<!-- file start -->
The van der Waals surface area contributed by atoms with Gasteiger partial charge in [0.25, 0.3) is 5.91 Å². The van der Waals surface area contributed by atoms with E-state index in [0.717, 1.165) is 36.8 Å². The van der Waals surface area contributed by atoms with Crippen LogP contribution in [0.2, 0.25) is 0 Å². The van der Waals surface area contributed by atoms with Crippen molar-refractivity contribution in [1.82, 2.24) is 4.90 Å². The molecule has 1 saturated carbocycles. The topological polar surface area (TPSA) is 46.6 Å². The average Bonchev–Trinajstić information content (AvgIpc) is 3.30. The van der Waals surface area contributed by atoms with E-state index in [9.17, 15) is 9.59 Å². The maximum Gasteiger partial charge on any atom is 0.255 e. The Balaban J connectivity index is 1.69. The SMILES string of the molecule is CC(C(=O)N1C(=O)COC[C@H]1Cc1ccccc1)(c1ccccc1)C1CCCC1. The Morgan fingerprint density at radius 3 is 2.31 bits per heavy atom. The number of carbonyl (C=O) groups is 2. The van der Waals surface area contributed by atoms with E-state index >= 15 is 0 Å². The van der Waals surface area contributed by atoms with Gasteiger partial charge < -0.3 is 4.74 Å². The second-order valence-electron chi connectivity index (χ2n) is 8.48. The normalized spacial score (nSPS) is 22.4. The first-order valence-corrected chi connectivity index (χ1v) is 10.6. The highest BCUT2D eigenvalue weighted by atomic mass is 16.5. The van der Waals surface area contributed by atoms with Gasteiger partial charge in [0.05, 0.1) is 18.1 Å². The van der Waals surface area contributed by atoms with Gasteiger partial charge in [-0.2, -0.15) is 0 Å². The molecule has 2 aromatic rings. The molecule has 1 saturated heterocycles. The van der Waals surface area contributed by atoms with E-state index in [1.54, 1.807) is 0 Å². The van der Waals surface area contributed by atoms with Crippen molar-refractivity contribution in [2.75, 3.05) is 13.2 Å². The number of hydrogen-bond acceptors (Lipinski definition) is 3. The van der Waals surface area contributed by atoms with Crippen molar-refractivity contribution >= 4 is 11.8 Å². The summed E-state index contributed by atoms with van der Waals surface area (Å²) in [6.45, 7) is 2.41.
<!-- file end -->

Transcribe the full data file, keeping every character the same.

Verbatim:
The van der Waals surface area contributed by atoms with Gasteiger partial charge in [0.25, 0.3) is 5.91 Å². The van der Waals surface area contributed by atoms with E-state index in [0.717, 1.165) is 36.8 Å². The van der Waals surface area contributed by atoms with Crippen LogP contribution in [0.2, 0.25) is 0 Å². The van der Waals surface area contributed by atoms with Crippen molar-refractivity contribution in [1.82, 2.24) is 4.90 Å². The molecule has 1 saturated carbocycles. The topological polar surface area (TPSA) is 46.6 Å². The average Bonchev–Trinajstić information content (AvgIpc) is 3.30. The van der Waals surface area contributed by atoms with E-state index in [9.17, 15) is 9.59 Å². The maximum Gasteiger partial charge on any atom is 0.255 e. The Balaban J connectivity index is 1.69. The SMILES string of the molecule is CC(C(=O)N1C(=O)COC[C@H]1Cc1ccccc1)(c1ccccc1)C1CCCC1. The Morgan fingerprint density at radius 3 is 2.31 bits per heavy atom. The number of carbonyl (C=O) groups is 2. The van der Waals surface area contributed by atoms with E-state index >= 15 is 0 Å². The van der Waals surface area contributed by atoms with Gasteiger partial charge < -0.3 is 4.74 Å². The second-order valence-electron chi connectivity index (χ2n) is 8.48. The normalized spacial score (nSPS) is 22.4. The first-order valence-corrected chi connectivity index (χ1v) is 10.6. The highest BCUT2D eigenvalue weighted by atomic mass is 16.5. The van der Waals surface area contributed by atoms with Gasteiger partial charge in [0.05, 0.1) is 18.1 Å². The van der Waals surface area contributed by atoms with Gasteiger partial charge in [-0.2, -0.15) is 0 Å². The molecule has 2 aromatic rings. The molecule has 1 saturated heterocycles. The van der Waals surface area contributed by atoms with E-state index in [1.54, 1.807) is 0 Å². The van der Waals surface area contributed by atoms with Crippen molar-refractivity contribution in [2.75, 3.05) is 13.2 Å². The number of hydrogen-bond acceptors (Lipinski definition) is 3. The van der Waals surface area contributed by atoms with Crippen molar-refractivity contribution >= 4 is 11.8 Å². The summed E-state index contributed by atoms with van der Waals surface area (Å²) in [6.45, 7) is 2.41.